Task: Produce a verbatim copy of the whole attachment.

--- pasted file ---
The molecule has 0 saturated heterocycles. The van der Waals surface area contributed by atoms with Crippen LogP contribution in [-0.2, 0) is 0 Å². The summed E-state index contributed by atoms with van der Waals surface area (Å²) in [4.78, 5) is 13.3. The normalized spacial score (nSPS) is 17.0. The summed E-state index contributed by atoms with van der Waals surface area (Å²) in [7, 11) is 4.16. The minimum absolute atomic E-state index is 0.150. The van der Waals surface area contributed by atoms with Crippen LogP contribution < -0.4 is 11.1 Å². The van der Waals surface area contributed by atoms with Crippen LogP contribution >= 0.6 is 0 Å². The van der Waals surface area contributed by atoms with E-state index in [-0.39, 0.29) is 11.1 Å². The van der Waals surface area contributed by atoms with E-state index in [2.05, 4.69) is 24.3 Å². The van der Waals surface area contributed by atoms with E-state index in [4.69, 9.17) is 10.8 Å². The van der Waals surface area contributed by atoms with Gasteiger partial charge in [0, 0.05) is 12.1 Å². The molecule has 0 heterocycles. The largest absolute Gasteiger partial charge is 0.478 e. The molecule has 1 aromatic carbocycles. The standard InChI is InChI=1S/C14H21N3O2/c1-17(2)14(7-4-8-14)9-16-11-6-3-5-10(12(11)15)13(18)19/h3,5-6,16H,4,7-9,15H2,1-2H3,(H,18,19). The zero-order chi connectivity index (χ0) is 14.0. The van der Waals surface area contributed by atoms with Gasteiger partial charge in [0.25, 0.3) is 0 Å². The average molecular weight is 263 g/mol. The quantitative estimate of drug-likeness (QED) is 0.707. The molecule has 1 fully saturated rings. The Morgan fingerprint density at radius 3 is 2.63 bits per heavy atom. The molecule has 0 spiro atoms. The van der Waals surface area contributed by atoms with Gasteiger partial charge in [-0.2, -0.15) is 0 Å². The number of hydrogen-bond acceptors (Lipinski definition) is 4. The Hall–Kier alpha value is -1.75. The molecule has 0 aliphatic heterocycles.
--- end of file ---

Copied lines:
The molecule has 0 saturated heterocycles. The van der Waals surface area contributed by atoms with Crippen LogP contribution in [-0.2, 0) is 0 Å². The summed E-state index contributed by atoms with van der Waals surface area (Å²) in [4.78, 5) is 13.3. The normalized spacial score (nSPS) is 17.0. The summed E-state index contributed by atoms with van der Waals surface area (Å²) in [7, 11) is 4.16. The minimum absolute atomic E-state index is 0.150. The van der Waals surface area contributed by atoms with Crippen LogP contribution < -0.4 is 11.1 Å². The van der Waals surface area contributed by atoms with Crippen LogP contribution >= 0.6 is 0 Å². The van der Waals surface area contributed by atoms with E-state index in [-0.39, 0.29) is 11.1 Å². The van der Waals surface area contributed by atoms with E-state index in [2.05, 4.69) is 24.3 Å². The van der Waals surface area contributed by atoms with E-state index in [4.69, 9.17) is 10.8 Å². The van der Waals surface area contributed by atoms with Gasteiger partial charge in [0, 0.05) is 12.1 Å². The molecule has 0 heterocycles. The largest absolute Gasteiger partial charge is 0.478 e. The molecule has 1 aromatic carbocycles. The standard InChI is InChI=1S/C14H21N3O2/c1-17(2)14(7-4-8-14)9-16-11-6-3-5-10(12(11)15)13(18)19/h3,5-6,16H,4,7-9,15H2,1-2H3,(H,18,19). The zero-order chi connectivity index (χ0) is 14.0. The van der Waals surface area contributed by atoms with Gasteiger partial charge in [0.25, 0.3) is 0 Å². The average molecular weight is 263 g/mol. The quantitative estimate of drug-likeness (QED) is 0.707. The molecule has 1 fully saturated rings. The Morgan fingerprint density at radius 3 is 2.63 bits per heavy atom. The molecule has 0 spiro atoms. The van der Waals surface area contributed by atoms with Gasteiger partial charge in [-0.2, -0.15) is 0 Å². The number of hydrogen-bond acceptors (Lipinski definition) is 4. The Hall–Kier alpha value is -1.75. The molecule has 0 aliphatic heterocycles.